I avoid eating tortured animals as mentioned earlier. (only eat well treated ones)
I stay healthy to avoid being a drain on society. (eat ethical and healthy food, live healthy, do healthy activities)
I try to help people every day.
I stay informed (as mentioned).
I minimise my ecological footprint (use as little power as possible, sort trash, I don't drive. etc)
I donate to the needy.
I volunteer help.
I don't lie, don't misbehave, don't steal. Nothing like that. I don't manipulate or deceive. etc etc.
Is that enough? I am sure I can come up with more if you want, but they pretty much touch my whole lifestyle and everything that I am trying to do in general. And I am still young.
What about you?
Europe is illegally occupied by the US
I don't think ecofarm is the only one contributing. Although I'm no serviceman (hats off to eco for his services for this nation) what I can only say for myself is I received an undergraduate degree from CSUDH (California State University Dominguez Hills) receiving my bachelors degree in both Psychology (emphasis on Neuropsychology) and Philosophy (Yes I double majored and was able to graduate in 3 years!). I didn't learn true charity work until I pledged in Omega Psi Phi Mu Zeta Chapter a general info of my fraternity can be seen here: The Official Website of Omega Psi Phi Fraternity
Not only did we work in soup kitchens we also worked with other fraternities in helping out victims of hurricane katrina by some of us flying out there to help with the relief efforts. We are constantly working with the homeless and also donate to other reputable charities that assist people who are going through foreclosures. I've never been in the military but the way our fraternity is ran it might as well be paramilitary. With hardwork and a lot of research in undergraduate studies I applied, and was accepted into the Brain and Cognitive Science program at the University of Southern California where I'm currently pursuing doctoral studies. Although I've been in the program since 2009 and have received my masters, I'm continuing my schooling. Although it is tedious with me working full time it is tedious hard work.
Speaking of work I work at a hospital (which I will leave undisclosed for purposes of privacy) in L.A where I am a discharge planner, which is a job I am loving so far as I am assisting many social workers and Case Managers in patient placement in various facilities throughout L.A county. Although I'm not the main factor, my personal involvement with patient care allows me to get an idea of various patients conditions we call, psychosocial. I personally think in my life in doing this job I've made a difference in the lives of people, whether it's a smile, getting them a cup of water, or upon evaluating them, listen to their trials and how they've ended up being in patient. A lot of patients I see have degenerative brain diseases where they eventually die before they could be transferred to palliative care.
I've seen dead bodies, babies, GSW's (Gun Shot Wounds), hurt families, people in pain, people suffering from suicidal ideation you name it, I've seen it. Which is why a lot of times when I narrate a perspective of mine, I try to include some of my own personal experiences. What I've learned in working in the medical field is that when it comes to distress whether biological, emotional or psychological we human beings are all the same. I also think while working in the medical field, the smallest act of kindness goes a long way. Some people who may wait a year or two, have come back and thanked me for my assistance and I may not remember who they are as I see it as just me doing my job.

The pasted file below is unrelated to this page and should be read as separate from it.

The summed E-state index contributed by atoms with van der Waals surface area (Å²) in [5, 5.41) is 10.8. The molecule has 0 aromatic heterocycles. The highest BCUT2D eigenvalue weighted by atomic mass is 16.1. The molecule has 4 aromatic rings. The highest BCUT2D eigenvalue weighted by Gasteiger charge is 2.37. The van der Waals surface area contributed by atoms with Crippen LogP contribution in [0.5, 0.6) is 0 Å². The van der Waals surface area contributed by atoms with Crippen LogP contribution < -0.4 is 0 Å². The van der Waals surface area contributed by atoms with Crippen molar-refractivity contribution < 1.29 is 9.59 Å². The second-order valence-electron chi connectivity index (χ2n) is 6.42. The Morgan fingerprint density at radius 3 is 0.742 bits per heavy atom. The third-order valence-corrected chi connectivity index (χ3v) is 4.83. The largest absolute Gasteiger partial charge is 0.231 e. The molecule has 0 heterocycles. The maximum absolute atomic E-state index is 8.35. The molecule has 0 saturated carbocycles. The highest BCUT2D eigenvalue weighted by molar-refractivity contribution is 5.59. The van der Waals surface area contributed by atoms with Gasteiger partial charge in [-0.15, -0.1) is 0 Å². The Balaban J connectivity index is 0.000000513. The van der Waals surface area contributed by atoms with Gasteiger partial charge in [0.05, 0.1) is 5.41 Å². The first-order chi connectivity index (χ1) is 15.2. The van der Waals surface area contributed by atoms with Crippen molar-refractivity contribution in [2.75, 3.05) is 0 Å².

I've held the hand of a dying patient who was afraid to die alone because she felt her family didn't love her, second to losing my mother at age 19 the was one of the hardest things I had to do, but I surely believe on a microcosmic scale, we can make a small difference in the society we are in. Of course on a grand scale it is difficult but I believe if we are involved in helping with change I think the small actions we do can make a rippling effect on society.
Regarding the eating healthy part in the bold, as a person in the medical field I applaud you for your effort in staying fit and healthy however, from one human being to another, regardless whether you eat healthy at some point you will occupy a hospital bed. Someday you will need medical assistance which will drain the resources of the hospital. Your healthy lifestyle may make this less possible but eventually your human frailty will catch up and you will be one of the needy.
Last edited by Hypersonic; 10-02-13 at 02:11 AM.
Look at the corruption we have already, in the various governments around the world (and in the UN, for that matter, which is as close to "world government" as we've gotten so far.
Way I look at it, without the disagreements and such between governments, a world government would become the most corrupt government ever seen, given enough time.
Or something like that.
Sometimes I think we're alone. Sometimes I think we're not. In either case, the thought is staggering. ~ R. Buckminster Fuller